King James returned to the idea of Charles marrying the Spanish Infanta, hoping to halt Spain's aggressive policy in Germany as part of a marriage settlement. On February 18, 1623 Buckingham and Charles, in disguise, left for Madrid. They halted for two days in Paris, where Charles first saw the young Princess Henrietta Maria, in a masque. However the proposed marriage to the Infanta was a fiasco. The Papal Dispensation for the marriage, for instance, was full of rigorous conditions. Finally Charles accepted defeat and returned home, greatly embarrassed, amid general rejoicing that the heir to the throne had returned unmarried and a Protestant. The last Parliament of King James's reign assembled in February 1624 enthusiastically voting for war with Spain, which was to drag on for four years. Yet they then voted an inadequate sum of money in Subsidy, advocating a naval war only, and forbidding a continental expedition. King James died in March 1625.[5]

In May 1625 a formal treaty and marriage agreement (prepared by Cardinal Richelieu) was made with King Louis XIII of France for King Charles, as he now was, to marry Louis's sister, 14 year-old Princess Henrietta Maria, and a marriage ceremony took place, by proxy, at Notre Dame Cathedral in Paris. A further marriage ceremony took place at Canterbury, after her arrival in England, on June 12, 1625.

Buckingham, however, arrogantly ignored the treaty with France, and in 1627 thrusted himself into French politics by sailing to the relief of the Protestant city of La Rochelle, before its citizens had finally broken with the French king or asked for help. It was another disaster and soon the English were driven ignominiously home and the city fell to the French king. In August 1628 Buckingham was assassinated by an unbalanced lieutenant, John Felton, at Portsmouth.[6]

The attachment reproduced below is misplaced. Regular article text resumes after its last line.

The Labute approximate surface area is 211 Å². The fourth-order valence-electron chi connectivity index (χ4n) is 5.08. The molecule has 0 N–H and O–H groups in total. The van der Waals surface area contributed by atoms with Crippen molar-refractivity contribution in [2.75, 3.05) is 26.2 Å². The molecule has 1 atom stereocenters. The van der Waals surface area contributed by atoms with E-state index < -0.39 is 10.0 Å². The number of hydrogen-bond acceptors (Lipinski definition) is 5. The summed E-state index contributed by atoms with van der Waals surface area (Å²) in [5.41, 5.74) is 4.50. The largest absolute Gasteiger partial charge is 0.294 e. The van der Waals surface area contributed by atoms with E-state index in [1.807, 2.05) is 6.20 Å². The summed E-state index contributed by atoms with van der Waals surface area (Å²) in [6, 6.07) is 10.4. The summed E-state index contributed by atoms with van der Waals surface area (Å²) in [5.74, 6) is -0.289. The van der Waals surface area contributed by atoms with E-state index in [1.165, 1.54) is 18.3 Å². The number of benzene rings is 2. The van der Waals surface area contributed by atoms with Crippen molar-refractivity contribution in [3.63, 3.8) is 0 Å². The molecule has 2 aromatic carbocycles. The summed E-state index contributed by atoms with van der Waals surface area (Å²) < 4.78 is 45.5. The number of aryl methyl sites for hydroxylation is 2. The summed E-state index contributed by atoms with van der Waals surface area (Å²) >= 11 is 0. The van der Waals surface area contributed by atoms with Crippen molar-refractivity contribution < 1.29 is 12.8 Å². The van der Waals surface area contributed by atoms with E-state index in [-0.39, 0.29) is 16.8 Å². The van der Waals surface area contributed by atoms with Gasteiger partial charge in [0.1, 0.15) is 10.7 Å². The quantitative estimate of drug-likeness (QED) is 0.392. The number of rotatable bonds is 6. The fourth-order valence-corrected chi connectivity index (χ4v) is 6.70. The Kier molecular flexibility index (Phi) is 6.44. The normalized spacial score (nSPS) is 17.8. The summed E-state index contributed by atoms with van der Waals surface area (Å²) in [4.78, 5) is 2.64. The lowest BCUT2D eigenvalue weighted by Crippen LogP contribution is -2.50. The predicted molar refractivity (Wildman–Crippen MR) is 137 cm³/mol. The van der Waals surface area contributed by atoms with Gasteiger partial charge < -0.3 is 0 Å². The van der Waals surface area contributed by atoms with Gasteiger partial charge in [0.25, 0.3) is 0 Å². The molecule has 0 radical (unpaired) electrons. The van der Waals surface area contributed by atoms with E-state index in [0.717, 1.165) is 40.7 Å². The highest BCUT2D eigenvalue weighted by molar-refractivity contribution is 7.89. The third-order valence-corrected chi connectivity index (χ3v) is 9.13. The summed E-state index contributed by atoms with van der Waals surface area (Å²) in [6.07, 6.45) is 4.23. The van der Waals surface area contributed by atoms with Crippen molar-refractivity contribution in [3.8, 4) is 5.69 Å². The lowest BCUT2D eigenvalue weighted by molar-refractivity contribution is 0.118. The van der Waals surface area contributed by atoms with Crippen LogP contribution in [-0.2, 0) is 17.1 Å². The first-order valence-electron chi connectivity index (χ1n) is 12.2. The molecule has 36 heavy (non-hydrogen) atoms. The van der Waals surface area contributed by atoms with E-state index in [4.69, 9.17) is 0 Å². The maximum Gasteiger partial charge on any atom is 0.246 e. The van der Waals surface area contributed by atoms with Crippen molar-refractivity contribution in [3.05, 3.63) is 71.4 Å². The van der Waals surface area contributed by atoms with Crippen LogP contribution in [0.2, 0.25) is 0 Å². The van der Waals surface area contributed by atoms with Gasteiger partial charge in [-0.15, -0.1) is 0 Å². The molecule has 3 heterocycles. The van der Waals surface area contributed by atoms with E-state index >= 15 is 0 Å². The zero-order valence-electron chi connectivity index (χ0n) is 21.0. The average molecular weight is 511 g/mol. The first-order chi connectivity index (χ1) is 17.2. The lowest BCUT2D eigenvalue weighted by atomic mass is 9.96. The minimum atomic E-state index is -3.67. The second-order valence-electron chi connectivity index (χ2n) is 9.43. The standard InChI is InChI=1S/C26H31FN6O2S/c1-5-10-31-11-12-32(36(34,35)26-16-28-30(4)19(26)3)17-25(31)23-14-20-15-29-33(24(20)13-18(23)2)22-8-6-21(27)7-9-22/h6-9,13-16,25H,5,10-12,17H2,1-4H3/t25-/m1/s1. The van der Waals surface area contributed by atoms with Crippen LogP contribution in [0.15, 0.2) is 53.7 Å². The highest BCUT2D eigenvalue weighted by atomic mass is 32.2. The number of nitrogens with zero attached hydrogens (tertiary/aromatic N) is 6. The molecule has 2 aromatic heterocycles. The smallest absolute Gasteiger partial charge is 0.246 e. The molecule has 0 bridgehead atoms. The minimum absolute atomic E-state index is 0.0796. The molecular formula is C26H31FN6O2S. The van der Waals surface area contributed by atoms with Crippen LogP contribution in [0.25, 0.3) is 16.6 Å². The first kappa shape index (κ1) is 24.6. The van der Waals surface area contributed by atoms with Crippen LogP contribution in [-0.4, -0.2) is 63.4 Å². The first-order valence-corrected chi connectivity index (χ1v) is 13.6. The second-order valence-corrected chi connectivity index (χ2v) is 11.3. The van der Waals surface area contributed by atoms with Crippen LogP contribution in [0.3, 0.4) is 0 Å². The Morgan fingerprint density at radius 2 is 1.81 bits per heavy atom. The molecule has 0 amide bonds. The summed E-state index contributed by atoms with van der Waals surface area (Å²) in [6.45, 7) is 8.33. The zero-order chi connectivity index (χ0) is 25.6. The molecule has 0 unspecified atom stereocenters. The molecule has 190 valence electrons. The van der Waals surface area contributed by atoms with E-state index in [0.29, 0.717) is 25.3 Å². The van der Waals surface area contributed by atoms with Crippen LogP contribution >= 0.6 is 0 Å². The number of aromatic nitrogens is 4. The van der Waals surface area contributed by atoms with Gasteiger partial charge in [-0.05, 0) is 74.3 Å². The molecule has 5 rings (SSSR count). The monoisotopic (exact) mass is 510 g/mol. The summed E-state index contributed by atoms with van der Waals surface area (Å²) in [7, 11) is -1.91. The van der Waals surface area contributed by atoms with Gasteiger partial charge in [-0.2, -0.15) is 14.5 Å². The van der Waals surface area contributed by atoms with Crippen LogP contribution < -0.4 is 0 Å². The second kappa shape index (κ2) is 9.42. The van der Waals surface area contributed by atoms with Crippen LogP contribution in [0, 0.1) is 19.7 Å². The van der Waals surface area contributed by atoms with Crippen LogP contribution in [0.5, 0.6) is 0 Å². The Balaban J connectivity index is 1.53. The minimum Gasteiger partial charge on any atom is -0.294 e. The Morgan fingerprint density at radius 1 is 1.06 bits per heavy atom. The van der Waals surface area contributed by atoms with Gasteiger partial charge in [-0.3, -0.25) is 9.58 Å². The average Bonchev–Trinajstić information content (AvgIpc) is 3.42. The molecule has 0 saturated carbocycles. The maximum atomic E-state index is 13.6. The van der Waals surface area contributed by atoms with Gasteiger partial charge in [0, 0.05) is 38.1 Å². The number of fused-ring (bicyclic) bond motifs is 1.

Religion

Religious conflicts permeated Charles' reign. Despite his efforts, his failure to successfully aid Protestant forces during the Thirty Years War, plus the seasonal revolts in Roman Catholic Ireland, coupled with such actions as marrying a Roman Catholic princess,[7][8] generated an unjustified degree of mistrust of the king by the more radical Protestants. Further, Charles, being a High Church of England advocate[9], allied himself with other High Church religious figures, such as the ecclesiastic Richard Montagu, and William Laud whom Charles appointed Archbishop of Canterbury. Many of Charles's Protestant subjects believed, rightly or wrongly, that this brought the Church of England too close to the Roman Catholic Church. Charles's later attempts to force Episcopalian reforms upon Scotland led to the Bishops' Wars and the Covenanting wars.

Parliament